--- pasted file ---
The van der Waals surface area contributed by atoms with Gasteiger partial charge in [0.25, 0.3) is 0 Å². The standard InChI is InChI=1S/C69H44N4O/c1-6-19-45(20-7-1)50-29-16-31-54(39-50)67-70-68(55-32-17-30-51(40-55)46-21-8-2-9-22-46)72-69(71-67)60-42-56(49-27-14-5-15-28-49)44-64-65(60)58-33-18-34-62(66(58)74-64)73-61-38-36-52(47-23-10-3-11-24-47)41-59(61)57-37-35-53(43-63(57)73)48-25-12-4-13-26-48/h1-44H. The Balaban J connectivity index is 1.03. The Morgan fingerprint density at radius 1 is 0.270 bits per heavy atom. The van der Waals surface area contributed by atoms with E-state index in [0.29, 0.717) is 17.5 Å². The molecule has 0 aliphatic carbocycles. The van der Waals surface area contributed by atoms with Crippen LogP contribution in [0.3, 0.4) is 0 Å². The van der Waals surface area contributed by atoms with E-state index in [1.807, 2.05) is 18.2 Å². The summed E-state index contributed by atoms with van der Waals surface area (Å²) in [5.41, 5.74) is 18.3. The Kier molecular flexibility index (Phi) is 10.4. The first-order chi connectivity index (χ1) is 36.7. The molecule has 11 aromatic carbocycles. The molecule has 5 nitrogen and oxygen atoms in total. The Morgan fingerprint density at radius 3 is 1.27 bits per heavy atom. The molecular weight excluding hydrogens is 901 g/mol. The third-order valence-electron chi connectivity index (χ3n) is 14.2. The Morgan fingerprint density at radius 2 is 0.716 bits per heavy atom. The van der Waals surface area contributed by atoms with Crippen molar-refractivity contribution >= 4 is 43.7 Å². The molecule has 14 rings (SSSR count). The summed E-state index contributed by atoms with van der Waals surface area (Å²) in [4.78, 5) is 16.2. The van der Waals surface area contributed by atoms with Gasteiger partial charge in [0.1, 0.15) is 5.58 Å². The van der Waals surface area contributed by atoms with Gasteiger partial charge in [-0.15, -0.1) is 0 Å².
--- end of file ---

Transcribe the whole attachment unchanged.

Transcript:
The van der Waals surface area contributed by atoms with Gasteiger partial charge in [0.25, 0.3) is 0 Å². The standard InChI is InChI=1S/C69H44N4O/c1-6-19-45(20-7-1)50-29-16-31-54(39-50)67-70-68(55-32-17-30-51(40-55)46-21-8-2-9-22-46)72-69(71-67)60-42-56(49-27-14-5-15-28-49)44-64-65(60)58-33-18-34-62(66(58)74-64)73-61-38-36-52(47-23-10-3-11-24-47)41-59(61)57-37-35-53(43-63(57)73)48-25-12-4-13-26-48/h1-44H. The Balaban J connectivity index is 1.03. The Morgan fingerprint density at radius 1 is 0.270 bits per heavy atom. The van der Waals surface area contributed by atoms with E-state index in [0.29, 0.717) is 17.5 Å². The molecule has 0 aliphatic carbocycles. The van der Waals surface area contributed by atoms with Crippen LogP contribution in [0.3, 0.4) is 0 Å². The van der Waals surface area contributed by atoms with E-state index in [1.807, 2.05) is 18.2 Å². The summed E-state index contributed by atoms with van der Waals surface area (Å²) in [5.41, 5.74) is 18.3. The Kier molecular flexibility index (Phi) is 10.4. The first-order chi connectivity index (χ1) is 36.7. The molecule has 11 aromatic carbocycles. The molecule has 5 nitrogen and oxygen atoms in total. The Morgan fingerprint density at radius 3 is 1.27 bits per heavy atom. The molecular weight excluding hydrogens is 901 g/mol. The third-order valence-electron chi connectivity index (χ3n) is 14.2. The Morgan fingerprint density at radius 2 is 0.716 bits per heavy atom. The van der Waals surface area contributed by atoms with Crippen molar-refractivity contribution >= 4 is 43.7 Å². The molecule has 14 rings (SSSR count). The summed E-state index contributed by atoms with van der Waals surface area (Å²) in [4.78, 5) is 16.2. The van der Waals surface area contributed by atoms with Gasteiger partial charge in [0.1, 0.15) is 5.58 Å². The van der Waals surface area contributed by atoms with Gasteiger partial charge in [-0.15, -0.1) is 0 Å².